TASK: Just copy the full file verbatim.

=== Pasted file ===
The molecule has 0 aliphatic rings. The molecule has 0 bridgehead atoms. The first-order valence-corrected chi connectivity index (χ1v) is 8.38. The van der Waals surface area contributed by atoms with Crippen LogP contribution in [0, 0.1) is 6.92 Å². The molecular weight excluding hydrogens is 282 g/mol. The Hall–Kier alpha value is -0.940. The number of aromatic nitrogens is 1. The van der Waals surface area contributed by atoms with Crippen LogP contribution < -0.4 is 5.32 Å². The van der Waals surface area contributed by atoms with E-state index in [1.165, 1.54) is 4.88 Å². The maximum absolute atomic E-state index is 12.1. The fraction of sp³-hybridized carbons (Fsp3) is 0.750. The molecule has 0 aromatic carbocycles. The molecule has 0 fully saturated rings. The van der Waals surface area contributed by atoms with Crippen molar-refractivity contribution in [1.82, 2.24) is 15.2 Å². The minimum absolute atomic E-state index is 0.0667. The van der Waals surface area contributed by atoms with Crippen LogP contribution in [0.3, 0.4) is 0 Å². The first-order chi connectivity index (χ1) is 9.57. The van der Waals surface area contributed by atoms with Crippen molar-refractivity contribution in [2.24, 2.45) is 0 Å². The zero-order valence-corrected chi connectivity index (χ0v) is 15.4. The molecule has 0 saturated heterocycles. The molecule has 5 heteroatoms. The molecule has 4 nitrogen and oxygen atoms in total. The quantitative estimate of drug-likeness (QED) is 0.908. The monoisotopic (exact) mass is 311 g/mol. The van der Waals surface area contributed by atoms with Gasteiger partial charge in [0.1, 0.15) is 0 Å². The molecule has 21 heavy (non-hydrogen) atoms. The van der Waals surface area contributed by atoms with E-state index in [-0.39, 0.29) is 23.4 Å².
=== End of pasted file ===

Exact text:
The molecule has 0 aliphatic rings. The molecule has 0 bridgehead atoms. The first-order valence-corrected chi connectivity index (χ1v) is 8.38. The van der Waals surface area contributed by atoms with Crippen LogP contribution in [0, 0.1) is 6.92 Å². The molecular weight excluding hydrogens is 282 g/mol. The Hall–Kier alpha value is -0.940. The number of aromatic nitrogens is 1. The van der Waals surface area contributed by atoms with Crippen LogP contribution < -0.4 is 5.32 Å². The van der Waals surface area contributed by atoms with E-state index in [1.165, 1.54) is 4.88 Å². The maximum absolute atomic E-state index is 12.1. The fraction of sp³-hybridized carbons (Fsp3) is 0.750. The molecule has 0 aromatic carbocycles. The molecule has 0 fully saturated rings. The van der Waals surface area contributed by atoms with Crippen molar-refractivity contribution in [1.82, 2.24) is 15.2 Å². The minimum absolute atomic E-state index is 0.0667. The van der Waals surface area contributed by atoms with Crippen LogP contribution in [0.3, 0.4) is 0 Å². The first-order chi connectivity index (χ1) is 9.57. The van der Waals surface area contributed by atoms with Crippen molar-refractivity contribution in [2.24, 2.45) is 0 Å². The zero-order valence-corrected chi connectivity index (χ0v) is 15.4. The molecule has 0 saturated heterocycles. The molecule has 5 heteroatoms. The molecule has 4 nitrogen and oxygen atoms in total. The quantitative estimate of drug-likeness (QED) is 0.908. The monoisotopic (exact) mass is 311 g/mol. The van der Waals surface area contributed by atoms with Gasteiger partial charge in [0.1, 0.15) is 0 Å². The molecule has 21 heavy (non-hydrogen) atoms. The van der Waals surface area contributed by atoms with E-state index in [-0.39, 0.29) is 23.4 Å².